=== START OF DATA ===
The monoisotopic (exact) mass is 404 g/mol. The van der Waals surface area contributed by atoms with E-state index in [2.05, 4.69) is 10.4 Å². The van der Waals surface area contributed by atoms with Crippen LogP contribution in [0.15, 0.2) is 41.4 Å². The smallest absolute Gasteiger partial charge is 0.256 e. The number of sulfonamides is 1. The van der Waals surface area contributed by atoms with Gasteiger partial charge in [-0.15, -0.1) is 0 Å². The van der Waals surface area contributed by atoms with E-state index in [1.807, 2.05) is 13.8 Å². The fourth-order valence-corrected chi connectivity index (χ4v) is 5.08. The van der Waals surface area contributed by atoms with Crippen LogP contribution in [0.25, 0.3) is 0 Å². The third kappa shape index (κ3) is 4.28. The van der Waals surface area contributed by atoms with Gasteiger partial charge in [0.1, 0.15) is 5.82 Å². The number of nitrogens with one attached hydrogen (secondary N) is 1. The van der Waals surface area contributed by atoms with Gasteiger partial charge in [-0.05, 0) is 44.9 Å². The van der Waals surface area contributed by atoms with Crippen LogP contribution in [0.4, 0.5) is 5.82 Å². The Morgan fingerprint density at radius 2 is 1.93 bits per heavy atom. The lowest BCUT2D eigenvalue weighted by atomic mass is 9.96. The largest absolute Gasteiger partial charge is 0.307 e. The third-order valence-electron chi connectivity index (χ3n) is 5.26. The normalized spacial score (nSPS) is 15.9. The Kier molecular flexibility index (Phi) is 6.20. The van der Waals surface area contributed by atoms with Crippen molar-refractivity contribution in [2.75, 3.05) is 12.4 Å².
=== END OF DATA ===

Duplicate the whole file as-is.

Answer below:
The monoisotopic (exact) mass is 404 g/mol. The van der Waals surface area contributed by atoms with E-state index in [2.05, 4.69) is 10.4 Å². The van der Waals surface area contributed by atoms with Crippen LogP contribution in [0.15, 0.2) is 41.4 Å². The smallest absolute Gasteiger partial charge is 0.256 e. The number of sulfonamides is 1. The van der Waals surface area contributed by atoms with Gasteiger partial charge in [-0.15, -0.1) is 0 Å². The van der Waals surface area contributed by atoms with E-state index in [1.807, 2.05) is 13.8 Å². The fourth-order valence-corrected chi connectivity index (χ4v) is 5.08. The van der Waals surface area contributed by atoms with Crippen LogP contribution in [0.25, 0.3) is 0 Å². The third kappa shape index (κ3) is 4.28. The van der Waals surface area contributed by atoms with Gasteiger partial charge in [0.1, 0.15) is 5.82 Å². The number of nitrogens with one attached hydrogen (secondary N) is 1. The van der Waals surface area contributed by atoms with Gasteiger partial charge in [-0.05, 0) is 44.9 Å². The van der Waals surface area contributed by atoms with Crippen LogP contribution in [0.4, 0.5) is 5.82 Å². The Morgan fingerprint density at radius 2 is 1.93 bits per heavy atom. The lowest BCUT2D eigenvalue weighted by atomic mass is 9.96. The largest absolute Gasteiger partial charge is 0.307 e. The third-order valence-electron chi connectivity index (χ3n) is 5.26. The normalized spacial score (nSPS) is 15.9. The Kier molecular flexibility index (Phi) is 6.20. The van der Waals surface area contributed by atoms with Crippen molar-refractivity contribution in [2.75, 3.05) is 12.4 Å².